October 2, 2015

On each daily post I mention the percentage gain or loss in the S&P 500 and the Toronto stock index for the day. Everyone tends to focus on the closing numbers. But sometimes the closing number has little to do with how the markets traded for most of the day. For example today, the market was down noticeably before finishing the day with a gain. So, really the closing numbers are just where the market was at 4:00 eastern time and may not be all that much more relevant than where they were at, for example, 11:45 am. If the S&P 500 closes at say 1951 it is sometimes said that the market will start the next trading day at that level. That is completely false. The market opening each day is based on bid and ask prices just before the market opens and can and often does diverge greatly from the previous day’s close.

Having said that, for what it is worth, on Friday, as at the close, the S&P 500 was up 1.4% and Toronto was up 0.7%.

Earlier in the day the market had been down due to the weak September jobs report in the U.S. And it did look weak at 142,000 versus an expectation of a bit over 200,000 and especially as it came with a downward revision to the numbers for July and August as well. But it’s probably too early to tell if this is the start of a slowdown in the U.S. versus a one-time blip in the modest upward trend they have been on.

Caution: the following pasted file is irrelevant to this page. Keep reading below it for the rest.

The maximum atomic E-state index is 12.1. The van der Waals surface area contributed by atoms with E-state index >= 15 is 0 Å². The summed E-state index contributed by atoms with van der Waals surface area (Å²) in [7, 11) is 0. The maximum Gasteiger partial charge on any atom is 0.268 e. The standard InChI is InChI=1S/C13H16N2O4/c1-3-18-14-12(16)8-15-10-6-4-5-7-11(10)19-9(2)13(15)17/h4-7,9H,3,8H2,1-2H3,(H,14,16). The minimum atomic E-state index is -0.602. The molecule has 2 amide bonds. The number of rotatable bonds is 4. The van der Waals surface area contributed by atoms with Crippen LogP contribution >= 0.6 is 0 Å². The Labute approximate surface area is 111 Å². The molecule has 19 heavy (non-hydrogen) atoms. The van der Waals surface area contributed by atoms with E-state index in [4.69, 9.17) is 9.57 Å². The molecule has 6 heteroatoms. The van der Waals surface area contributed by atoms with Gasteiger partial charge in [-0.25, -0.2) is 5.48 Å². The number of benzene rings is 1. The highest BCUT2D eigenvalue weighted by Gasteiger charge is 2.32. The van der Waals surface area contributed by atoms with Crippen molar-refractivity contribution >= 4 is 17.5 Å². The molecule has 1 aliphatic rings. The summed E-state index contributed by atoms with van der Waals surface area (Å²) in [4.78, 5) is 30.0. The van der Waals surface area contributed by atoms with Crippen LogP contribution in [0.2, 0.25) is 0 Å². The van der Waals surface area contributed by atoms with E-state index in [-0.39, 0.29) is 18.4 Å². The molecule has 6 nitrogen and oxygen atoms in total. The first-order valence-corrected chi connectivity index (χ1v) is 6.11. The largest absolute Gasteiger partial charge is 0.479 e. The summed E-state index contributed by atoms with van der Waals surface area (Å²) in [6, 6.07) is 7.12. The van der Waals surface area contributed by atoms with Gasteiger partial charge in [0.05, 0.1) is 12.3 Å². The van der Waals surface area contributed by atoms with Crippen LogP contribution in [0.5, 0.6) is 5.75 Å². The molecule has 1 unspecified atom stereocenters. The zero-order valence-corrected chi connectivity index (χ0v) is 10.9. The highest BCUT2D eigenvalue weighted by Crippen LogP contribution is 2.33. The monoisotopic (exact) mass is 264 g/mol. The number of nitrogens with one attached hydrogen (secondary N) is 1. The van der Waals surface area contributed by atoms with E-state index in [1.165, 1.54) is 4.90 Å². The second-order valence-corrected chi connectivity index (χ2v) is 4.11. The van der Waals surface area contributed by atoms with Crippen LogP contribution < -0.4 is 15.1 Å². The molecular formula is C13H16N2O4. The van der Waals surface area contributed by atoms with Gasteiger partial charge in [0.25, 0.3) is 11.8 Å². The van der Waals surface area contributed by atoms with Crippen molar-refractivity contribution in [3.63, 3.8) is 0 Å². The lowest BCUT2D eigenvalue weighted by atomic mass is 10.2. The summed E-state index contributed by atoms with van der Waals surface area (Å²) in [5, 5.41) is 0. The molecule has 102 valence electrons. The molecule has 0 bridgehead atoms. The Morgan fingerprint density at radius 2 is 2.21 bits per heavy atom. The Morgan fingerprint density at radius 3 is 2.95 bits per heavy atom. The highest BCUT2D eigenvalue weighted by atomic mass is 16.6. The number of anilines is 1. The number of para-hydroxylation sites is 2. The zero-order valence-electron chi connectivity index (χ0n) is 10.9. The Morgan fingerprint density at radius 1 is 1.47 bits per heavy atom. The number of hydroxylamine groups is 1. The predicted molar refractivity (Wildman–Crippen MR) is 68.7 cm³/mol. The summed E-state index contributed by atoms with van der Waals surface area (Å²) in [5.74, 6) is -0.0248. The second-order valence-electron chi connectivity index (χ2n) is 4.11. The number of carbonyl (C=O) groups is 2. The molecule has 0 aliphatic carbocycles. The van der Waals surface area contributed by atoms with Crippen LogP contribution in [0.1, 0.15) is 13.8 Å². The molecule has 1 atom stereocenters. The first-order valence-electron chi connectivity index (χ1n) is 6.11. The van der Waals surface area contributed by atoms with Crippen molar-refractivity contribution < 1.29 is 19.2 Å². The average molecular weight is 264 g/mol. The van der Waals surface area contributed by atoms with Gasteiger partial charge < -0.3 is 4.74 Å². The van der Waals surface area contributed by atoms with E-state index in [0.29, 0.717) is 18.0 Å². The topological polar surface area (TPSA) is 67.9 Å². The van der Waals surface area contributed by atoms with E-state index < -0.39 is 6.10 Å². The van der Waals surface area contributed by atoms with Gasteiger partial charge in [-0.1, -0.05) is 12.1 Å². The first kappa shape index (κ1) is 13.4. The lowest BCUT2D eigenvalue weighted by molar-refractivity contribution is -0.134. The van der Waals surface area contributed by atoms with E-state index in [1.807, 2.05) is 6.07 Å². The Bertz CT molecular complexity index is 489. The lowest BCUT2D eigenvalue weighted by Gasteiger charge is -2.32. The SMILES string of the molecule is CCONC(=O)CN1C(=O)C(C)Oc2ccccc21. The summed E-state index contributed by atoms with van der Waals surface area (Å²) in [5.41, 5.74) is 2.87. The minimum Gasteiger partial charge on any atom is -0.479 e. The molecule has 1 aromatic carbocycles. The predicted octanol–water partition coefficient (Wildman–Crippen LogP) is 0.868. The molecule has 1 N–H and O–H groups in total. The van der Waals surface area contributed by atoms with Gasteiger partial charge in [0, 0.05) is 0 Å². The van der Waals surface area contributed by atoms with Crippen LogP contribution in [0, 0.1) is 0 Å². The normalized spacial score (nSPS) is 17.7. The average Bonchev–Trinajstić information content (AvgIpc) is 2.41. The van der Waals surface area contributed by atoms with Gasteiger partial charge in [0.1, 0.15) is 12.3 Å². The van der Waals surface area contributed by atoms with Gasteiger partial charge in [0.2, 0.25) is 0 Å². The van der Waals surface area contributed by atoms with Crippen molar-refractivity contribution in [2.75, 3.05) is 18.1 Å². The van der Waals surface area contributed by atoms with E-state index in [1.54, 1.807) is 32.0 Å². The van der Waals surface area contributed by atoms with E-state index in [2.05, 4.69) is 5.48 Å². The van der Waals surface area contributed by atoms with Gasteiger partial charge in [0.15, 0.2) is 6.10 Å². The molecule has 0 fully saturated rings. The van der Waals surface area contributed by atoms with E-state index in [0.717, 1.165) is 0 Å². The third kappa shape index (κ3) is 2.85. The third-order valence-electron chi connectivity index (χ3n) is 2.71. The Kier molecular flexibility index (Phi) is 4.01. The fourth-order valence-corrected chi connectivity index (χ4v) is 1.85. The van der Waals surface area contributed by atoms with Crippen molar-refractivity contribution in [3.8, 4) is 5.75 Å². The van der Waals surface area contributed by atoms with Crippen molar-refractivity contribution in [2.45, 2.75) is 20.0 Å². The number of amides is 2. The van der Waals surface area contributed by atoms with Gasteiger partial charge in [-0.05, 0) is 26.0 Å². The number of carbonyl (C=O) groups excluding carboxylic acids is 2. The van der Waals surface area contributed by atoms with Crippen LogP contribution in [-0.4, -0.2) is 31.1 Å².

One thing that never ever seems to be mentioned is the precision of the numbers.

A quick check a the source of these numbers shows that they are sample-based and seasonally adjusted.  http://www.bls.gov/news.release/empsit.nr0.htm

The source data indicates “An over-the-month employment change of about 100,000 is statistically significant…”. So one might question how the financial press can get so very excited about the number coming in 60,000 too low when it takes 100,000 to be statistically significant.

Then there is the seasonal adjustment. Without that we might see a big increase in September as the season changes. Certainly in November and December the raw numbers would see big job increases due to the Christmas season and all that leads up to that. So, the numbers do indeed need to be seasonally adjusted. But that must be an imprecise process. It cannot be known with precision how many jobs were affected simply by the seasonality impact.

Overall, while I would not want dismiss the notion that the jobs growth in the U.S. is slowing, I would caution against getting too excited about one month’s reading and about ascribing unrealistic levels of precision to a seasonally adjusted sample-based number.

Turning to individual stocks, most of the stocks on our list closed higher today. In particular I notice that the Canadian Western Bank preferred shares that I bought yesterday for $16.80 closed at $17.73, up 2.8% versus yesterday’s close.

I won’t get too excited by my little gain on these preferred shares given that overall our stock picks this year are somewhat trailing the TSX index. Hopefully our picks can play catch-up in this fourth quarter. In any case, an evaluation of whether we doing better than the TSX requires more than nine months or a year and we remain significantly ahead of the TSX index in the longer term.